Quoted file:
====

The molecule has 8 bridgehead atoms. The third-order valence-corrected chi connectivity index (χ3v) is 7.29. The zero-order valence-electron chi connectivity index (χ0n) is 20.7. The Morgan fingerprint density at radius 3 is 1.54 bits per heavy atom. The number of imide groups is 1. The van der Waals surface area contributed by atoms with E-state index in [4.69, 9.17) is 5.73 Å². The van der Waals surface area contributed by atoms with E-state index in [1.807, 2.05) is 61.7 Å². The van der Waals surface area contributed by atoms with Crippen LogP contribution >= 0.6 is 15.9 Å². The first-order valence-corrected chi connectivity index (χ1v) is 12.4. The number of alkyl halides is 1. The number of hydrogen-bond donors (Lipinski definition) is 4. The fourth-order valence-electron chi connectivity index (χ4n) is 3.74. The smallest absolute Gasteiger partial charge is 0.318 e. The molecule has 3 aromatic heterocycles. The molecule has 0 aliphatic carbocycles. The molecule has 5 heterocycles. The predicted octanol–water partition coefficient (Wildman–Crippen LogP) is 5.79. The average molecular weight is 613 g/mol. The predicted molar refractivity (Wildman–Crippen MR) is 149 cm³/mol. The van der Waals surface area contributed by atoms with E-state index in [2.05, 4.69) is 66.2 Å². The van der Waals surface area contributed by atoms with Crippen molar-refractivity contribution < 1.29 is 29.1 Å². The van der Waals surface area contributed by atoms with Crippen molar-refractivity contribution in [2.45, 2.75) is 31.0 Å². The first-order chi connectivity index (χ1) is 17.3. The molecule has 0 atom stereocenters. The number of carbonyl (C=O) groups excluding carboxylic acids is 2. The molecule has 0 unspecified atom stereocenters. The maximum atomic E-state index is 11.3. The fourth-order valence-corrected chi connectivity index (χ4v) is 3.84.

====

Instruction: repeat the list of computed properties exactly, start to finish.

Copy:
The molecule has 8 bridgehead atoms. The third-order valence-corrected chi connectivity index (χ3v) is 7.29. The zero-order valence-electron chi connectivity index (χ0n) is 20.7. The Morgan fingerprint density at radius 3 is 1.54 bits per heavy atom. The number of imide groups is 1. The van der Waals surface area contributed by atoms with E-state index in [4.69, 9.17) is 5.73 Å². The van der Waals surface area contributed by atoms with E-state index in [1.807, 2.05) is 61.7 Å². The van der Waals surface area contributed by atoms with Crippen LogP contribution >= 0.6 is 15.9 Å². The first-order valence-corrected chi connectivity index (χ1v) is 12.4. The number of alkyl halides is 1. The number of hydrogen-bond donors (Lipinski definition) is 4. The fourth-order valence-electron chi connectivity index (χ4n) is 3.74. The smallest absolute Gasteiger partial charge is 0.318 e. The molecule has 3 aromatic heterocycles. The molecule has 0 aliphatic carbocycles. The molecule has 5 heterocycles. The predicted octanol–water partition coefficient (Wildman–Crippen LogP) is 5.79. The average molecular weight is 613 g/mol. The predicted molar refractivity (Wildman–Crippen MR) is 149 cm³/mol. The van der Waals surface area contributed by atoms with E-state index in [2.05, 4.69) is 66.2 Å². The van der Waals surface area contributed by atoms with Crippen molar-refractivity contribution < 1.29 is 29.1 Å². The van der Waals surface area contributed by atoms with Crippen molar-refractivity contribution in [2.45, 2.75) is 31.0 Å². The first-order chi connectivity index (χ1) is 17.3. The molecule has 0 atom stereocenters. The number of carbonyl (C=O) groups excluding carboxylic acids is 2. The molecule has 0 unspecified atom stereocenters. The maximum atomic E-state index is 11.3. The fourth-order valence-corrected chi connectivity index (χ4v) is 3.84.